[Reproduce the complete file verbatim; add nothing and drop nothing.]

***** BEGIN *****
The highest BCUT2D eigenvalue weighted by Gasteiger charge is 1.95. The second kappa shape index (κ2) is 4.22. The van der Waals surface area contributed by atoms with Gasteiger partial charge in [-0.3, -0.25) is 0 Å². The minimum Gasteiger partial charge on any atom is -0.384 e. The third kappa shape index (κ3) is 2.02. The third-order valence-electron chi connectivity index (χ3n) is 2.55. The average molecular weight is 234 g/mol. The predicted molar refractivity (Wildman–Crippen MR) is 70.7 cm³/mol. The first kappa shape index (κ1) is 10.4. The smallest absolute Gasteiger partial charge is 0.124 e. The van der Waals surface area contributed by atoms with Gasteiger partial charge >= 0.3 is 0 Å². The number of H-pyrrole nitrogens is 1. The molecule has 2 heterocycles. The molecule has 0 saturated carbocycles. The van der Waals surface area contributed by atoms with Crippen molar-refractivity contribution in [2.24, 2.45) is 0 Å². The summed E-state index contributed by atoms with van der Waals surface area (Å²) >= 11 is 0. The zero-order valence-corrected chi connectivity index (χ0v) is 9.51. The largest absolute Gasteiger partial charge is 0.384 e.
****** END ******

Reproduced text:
The highest BCUT2D eigenvalue weighted by Gasteiger charge is 1.95. The second kappa shape index (κ2) is 4.22. The van der Waals surface area contributed by atoms with Gasteiger partial charge in [-0.3, -0.25) is 0 Å². The minimum Gasteiger partial charge on any atom is -0.384 e. The third kappa shape index (κ3) is 2.02. The third-order valence-electron chi connectivity index (χ3n) is 2.55. The average molecular weight is 234 g/mol. The predicted molar refractivity (Wildman–Crippen MR) is 70.7 cm³/mol. The first kappa shape index (κ1) is 10.4. The smallest absolute Gasteiger partial charge is 0.124 e. The van der Waals surface area contributed by atoms with Gasteiger partial charge >= 0.3 is 0 Å². The number of H-pyrrole nitrogens is 1. The molecule has 2 heterocycles. The molecule has 0 saturated carbocycles. The van der Waals surface area contributed by atoms with Crippen molar-refractivity contribution in [2.24, 2.45) is 0 Å². The summed E-state index contributed by atoms with van der Waals surface area (Å²) >= 11 is 0. The zero-order valence-corrected chi connectivity index (χ0v) is 9.51. The largest absolute Gasteiger partial charge is 0.384 e.